Eye For Film >> Movies >> The Rainbow Experiment (2018) Film Review
The Rainbow Experiment
Reviewed by: Jennie Kermode
Matty (Connor Siemer) is the only one who knows what really happened. He knows because he's travelling back and forth in time, exploring and untangling complicated threads. Nobody can see him, however; nobody ever listened anyway. All they see is a body in a hospital bed, burned face swathed in bandages. Matty is in a coma. But who's to blame?
An experimental film with the drama fairly evenly divided between 36 different characters and the screen intermittently divided into four different sections, Christina Kallas' second feature plunges us into the busy school environment as if we were new teachers or pupils frantically trying to get to grips with the social order and learn who everyone is. At first it's disorientating, a little frustrating. but important threads gradually cohere and it becomes apparent that the superficially disparate things we're seeing are all interconnected, all critical to an understanding of what has happened or what is happening as a result of it.
Part mystery, part soap opera, part critique of how adults understand and interact with young people, The Rainbow Experiment bites off a silly amount and manages to chew most of it with gusto. Like many an intellectually ambitious film it is sometimes a little too dry, making it hard to engage with, but any parent will be able to connect with the sense of horror when an announcement goes out that there has been a serious incident and no details will be given until later. Likewise the trauma faced by the teacher in charge when the accident happens, and the tensions that emerge between staff members, provide the film with some dramatic meat.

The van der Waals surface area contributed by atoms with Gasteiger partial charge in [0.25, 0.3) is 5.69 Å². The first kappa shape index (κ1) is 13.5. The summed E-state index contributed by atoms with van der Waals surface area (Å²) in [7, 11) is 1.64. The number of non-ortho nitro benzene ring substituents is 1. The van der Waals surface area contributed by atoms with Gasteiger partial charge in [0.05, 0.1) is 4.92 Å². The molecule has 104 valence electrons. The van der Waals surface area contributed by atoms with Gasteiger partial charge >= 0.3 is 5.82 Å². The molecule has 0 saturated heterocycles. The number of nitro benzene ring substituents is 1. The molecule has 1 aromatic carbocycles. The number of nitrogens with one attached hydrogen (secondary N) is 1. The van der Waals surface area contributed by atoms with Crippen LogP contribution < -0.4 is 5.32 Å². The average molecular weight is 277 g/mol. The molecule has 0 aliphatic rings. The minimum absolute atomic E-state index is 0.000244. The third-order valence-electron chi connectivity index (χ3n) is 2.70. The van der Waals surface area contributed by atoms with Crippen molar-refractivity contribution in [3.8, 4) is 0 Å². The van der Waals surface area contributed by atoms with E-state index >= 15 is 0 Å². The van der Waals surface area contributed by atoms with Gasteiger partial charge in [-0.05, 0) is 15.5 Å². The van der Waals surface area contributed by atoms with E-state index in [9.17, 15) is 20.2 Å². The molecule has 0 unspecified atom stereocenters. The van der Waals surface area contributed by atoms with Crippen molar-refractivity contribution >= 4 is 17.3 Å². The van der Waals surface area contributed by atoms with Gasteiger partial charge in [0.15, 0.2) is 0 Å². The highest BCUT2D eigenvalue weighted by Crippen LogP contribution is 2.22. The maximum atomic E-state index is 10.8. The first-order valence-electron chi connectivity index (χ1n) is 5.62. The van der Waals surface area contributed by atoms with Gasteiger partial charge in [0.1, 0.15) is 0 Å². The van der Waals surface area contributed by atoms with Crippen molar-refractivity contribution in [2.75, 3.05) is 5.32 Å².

David Sharples' stark approach to lighting perfectly captures the atmosphere of a busy New York school and there's some really good sound mixing by Pierre-Henri Bazin, subtly conveying the background noises inherent to such environments. Kallas' disjointed framing may annoy some viewers but nicely complements the thematic focus on differences of perception. Sometimes we find ourselves watching the same scene from different angles, invited to pick up on different things. Sometimes we watch a conversation at the same time as we see what a character is thinking about; sometimes scenes taking place at the same time point to the way events are destined to intersect.
Just like in the real world, the truth is complicated. Matty's explication of this may seem a bit patronising but the film is clearly intended to be accessible to youth audiences, where it's likely to be less of an issue. This may also explain the epilogue which weakens an abrupt and punchy ending. There is plenty here to appeal to adults as well, however, and the film is a fantastic showcase for Kallas' talent.Reviewed on: 05 Dec 2018